The active and passive systems are the backbone of water heaters. Note that passive and active systems also have several categories under them which you can read about here.
Yes! Compared to electric water heaters, the savings can be up to 40%. Compared to natural gas water heaters, it can be up to 20% over a typical lifetime.
How is this possible? During the daytime when the sun is out, your solar water heater uses the sun to heat up water. This process is performed throughout the day and the energy costs are zero. The only time you will be billed is during nighttime periods. Therefore on average, your energy costs are significantly reduced.
Most solar water heaters have a backup system that is powered by electricity or natural gas. This is used very rarely since in both active and passive systems, the water tank is always ready with hot water. Therefore, when its night, the tank is practically full. However, if for any reason, you need more hot water, your backup systems will pick up the slack.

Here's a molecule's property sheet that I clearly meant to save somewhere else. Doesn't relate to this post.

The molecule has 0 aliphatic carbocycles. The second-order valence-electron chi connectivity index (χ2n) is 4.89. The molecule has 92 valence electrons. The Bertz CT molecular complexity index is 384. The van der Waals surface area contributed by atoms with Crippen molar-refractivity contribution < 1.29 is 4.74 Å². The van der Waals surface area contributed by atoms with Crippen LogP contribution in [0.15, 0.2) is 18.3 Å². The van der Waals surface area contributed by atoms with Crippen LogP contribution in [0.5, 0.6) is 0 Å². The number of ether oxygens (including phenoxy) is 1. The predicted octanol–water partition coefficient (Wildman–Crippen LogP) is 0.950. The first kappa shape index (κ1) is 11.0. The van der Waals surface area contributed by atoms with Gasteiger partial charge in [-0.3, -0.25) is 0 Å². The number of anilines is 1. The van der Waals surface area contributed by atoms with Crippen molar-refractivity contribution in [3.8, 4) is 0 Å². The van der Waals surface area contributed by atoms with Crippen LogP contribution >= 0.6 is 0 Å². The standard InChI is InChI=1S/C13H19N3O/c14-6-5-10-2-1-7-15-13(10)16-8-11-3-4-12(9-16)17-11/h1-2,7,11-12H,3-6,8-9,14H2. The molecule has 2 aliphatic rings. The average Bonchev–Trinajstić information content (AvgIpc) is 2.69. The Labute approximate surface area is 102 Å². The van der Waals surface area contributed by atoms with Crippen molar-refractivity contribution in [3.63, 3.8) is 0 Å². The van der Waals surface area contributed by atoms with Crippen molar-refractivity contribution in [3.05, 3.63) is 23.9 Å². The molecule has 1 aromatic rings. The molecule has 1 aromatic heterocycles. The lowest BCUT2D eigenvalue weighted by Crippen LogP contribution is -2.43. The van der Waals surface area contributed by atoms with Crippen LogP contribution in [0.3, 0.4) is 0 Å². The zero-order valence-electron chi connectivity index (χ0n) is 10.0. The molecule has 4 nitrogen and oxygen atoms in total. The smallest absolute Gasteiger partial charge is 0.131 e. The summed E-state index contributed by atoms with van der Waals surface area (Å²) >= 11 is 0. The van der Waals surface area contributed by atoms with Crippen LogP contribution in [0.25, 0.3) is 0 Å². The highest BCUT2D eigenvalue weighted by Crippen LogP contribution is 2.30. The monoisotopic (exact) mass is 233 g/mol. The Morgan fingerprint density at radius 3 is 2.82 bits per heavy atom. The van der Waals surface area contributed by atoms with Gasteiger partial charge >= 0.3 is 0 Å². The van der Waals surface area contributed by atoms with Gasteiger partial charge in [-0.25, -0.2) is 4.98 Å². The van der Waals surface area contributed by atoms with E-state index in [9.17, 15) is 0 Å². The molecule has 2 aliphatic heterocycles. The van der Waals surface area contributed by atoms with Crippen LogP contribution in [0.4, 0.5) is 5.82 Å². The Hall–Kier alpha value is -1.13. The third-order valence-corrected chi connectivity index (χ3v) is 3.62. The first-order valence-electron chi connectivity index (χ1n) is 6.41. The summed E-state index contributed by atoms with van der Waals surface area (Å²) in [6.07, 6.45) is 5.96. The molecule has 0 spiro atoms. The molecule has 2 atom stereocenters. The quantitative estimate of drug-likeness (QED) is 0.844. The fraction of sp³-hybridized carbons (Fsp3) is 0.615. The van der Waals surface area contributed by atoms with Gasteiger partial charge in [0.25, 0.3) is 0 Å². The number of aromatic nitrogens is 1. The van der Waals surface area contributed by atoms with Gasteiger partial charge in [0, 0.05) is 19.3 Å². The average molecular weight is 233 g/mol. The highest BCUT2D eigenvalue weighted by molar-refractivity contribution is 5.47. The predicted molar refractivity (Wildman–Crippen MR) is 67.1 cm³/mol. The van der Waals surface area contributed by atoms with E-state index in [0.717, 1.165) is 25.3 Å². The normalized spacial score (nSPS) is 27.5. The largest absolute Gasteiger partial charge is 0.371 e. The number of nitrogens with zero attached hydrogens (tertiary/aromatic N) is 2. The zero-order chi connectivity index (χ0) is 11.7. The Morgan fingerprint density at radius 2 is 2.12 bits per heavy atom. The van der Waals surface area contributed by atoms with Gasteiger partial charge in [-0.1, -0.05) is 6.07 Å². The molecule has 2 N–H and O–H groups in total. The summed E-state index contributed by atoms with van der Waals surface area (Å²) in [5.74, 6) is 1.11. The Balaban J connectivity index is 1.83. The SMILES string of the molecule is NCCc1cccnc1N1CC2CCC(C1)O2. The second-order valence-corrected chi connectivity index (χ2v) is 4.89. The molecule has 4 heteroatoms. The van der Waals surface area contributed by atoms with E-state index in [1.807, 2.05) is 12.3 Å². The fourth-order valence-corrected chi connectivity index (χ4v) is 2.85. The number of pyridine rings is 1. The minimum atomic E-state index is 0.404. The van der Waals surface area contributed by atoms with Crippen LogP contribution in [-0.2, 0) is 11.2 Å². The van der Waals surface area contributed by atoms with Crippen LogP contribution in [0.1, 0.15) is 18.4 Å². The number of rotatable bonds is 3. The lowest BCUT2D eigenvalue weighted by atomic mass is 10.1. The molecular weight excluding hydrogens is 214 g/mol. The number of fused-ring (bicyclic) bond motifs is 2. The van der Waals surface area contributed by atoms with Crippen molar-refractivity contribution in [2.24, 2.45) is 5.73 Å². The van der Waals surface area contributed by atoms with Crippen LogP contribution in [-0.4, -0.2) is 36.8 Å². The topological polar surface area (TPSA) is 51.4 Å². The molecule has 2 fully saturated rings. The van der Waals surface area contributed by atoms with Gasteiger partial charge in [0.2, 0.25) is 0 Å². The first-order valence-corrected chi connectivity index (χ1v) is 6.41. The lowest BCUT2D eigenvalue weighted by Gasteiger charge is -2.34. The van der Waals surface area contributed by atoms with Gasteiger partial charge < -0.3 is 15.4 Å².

Also, many users have stated that after installing a solar water heater, their behavior has changed significantly. Instead of doing the laundry at night, they do it during the day when the sun is shining. Such behavioral changes can provide even further energy bill savings.
Whether a solar heater is ideal for you or not depends on the following factors:
– How much sunlight does your rooftop receive?
– How much water do you require daily?
– Your upfront budget for equipment and labor
If you live in a primarily cold climate, then a solar water heater may not be ideal. Reach out to a manufacturer or installer in your local area for more details. They can answer the question of whether you would benefit from such a system.